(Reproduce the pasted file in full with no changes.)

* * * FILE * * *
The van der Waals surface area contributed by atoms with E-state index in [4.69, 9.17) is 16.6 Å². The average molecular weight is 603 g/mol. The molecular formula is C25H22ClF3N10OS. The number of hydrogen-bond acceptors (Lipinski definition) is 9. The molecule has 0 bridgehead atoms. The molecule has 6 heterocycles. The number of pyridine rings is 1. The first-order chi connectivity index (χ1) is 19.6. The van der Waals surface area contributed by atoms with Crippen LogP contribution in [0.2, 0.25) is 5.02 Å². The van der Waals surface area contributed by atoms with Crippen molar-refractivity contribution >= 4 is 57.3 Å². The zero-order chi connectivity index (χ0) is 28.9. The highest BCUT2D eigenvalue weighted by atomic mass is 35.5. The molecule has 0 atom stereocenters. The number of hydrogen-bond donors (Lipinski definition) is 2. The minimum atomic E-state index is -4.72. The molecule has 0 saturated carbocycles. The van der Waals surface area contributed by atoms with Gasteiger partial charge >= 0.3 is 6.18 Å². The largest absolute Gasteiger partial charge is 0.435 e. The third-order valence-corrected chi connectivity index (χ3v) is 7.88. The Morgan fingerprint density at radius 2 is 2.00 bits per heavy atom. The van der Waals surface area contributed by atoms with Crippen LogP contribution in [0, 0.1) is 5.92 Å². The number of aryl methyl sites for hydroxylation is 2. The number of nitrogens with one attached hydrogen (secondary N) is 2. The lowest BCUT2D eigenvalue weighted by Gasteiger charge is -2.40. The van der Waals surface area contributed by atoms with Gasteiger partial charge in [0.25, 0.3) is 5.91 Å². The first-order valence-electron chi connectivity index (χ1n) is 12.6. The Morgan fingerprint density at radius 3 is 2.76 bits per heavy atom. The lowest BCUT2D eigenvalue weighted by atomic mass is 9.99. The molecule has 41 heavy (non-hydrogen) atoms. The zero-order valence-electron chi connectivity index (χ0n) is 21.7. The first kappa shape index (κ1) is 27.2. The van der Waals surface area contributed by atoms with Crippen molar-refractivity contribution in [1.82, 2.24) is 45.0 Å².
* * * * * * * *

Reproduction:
The van der Waals surface area contributed by atoms with E-state index in [4.69, 9.17) is 16.6 Å². The average molecular weight is 603 g/mol. The molecular formula is C25H22ClF3N10OS. The number of hydrogen-bond acceptors (Lipinski definition) is 9. The molecule has 0 bridgehead atoms. The molecule has 6 heterocycles. The number of pyridine rings is 1. The first-order chi connectivity index (χ1) is 19.6. The van der Waals surface area contributed by atoms with Crippen LogP contribution in [0.2, 0.25) is 5.02 Å². The van der Waals surface area contributed by atoms with Crippen molar-refractivity contribution >= 4 is 57.3 Å². The zero-order chi connectivity index (χ0) is 28.9. The highest BCUT2D eigenvalue weighted by atomic mass is 35.5. The molecule has 0 atom stereocenters. The number of hydrogen-bond donors (Lipinski definition) is 2. The minimum atomic E-state index is -4.72. The molecule has 0 saturated carbocycles. The van der Waals surface area contributed by atoms with Gasteiger partial charge >= 0.3 is 6.18 Å². The largest absolute Gasteiger partial charge is 0.435 e. The third-order valence-corrected chi connectivity index (χ3v) is 7.88. The Morgan fingerprint density at radius 2 is 2.00 bits per heavy atom. The van der Waals surface area contributed by atoms with Crippen LogP contribution in [0, 0.1) is 5.92 Å². The number of aryl methyl sites for hydroxylation is 2. The number of nitrogens with one attached hydrogen (secondary N) is 2. The lowest BCUT2D eigenvalue weighted by Gasteiger charge is -2.40. The van der Waals surface area contributed by atoms with Gasteiger partial charge in [0.25, 0.3) is 5.91 Å². The first-order valence-electron chi connectivity index (χ1n) is 12.6. The Morgan fingerprint density at radius 3 is 2.76 bits per heavy atom. The lowest BCUT2D eigenvalue weighted by atomic mass is 9.99. The molecule has 41 heavy (non-hydrogen) atoms. The zero-order valence-electron chi connectivity index (χ0n) is 21.7. The first kappa shape index (κ1) is 27.2. The van der Waals surface area contributed by atoms with Crippen molar-refractivity contribution in [1.82, 2.24) is 45.0 Å².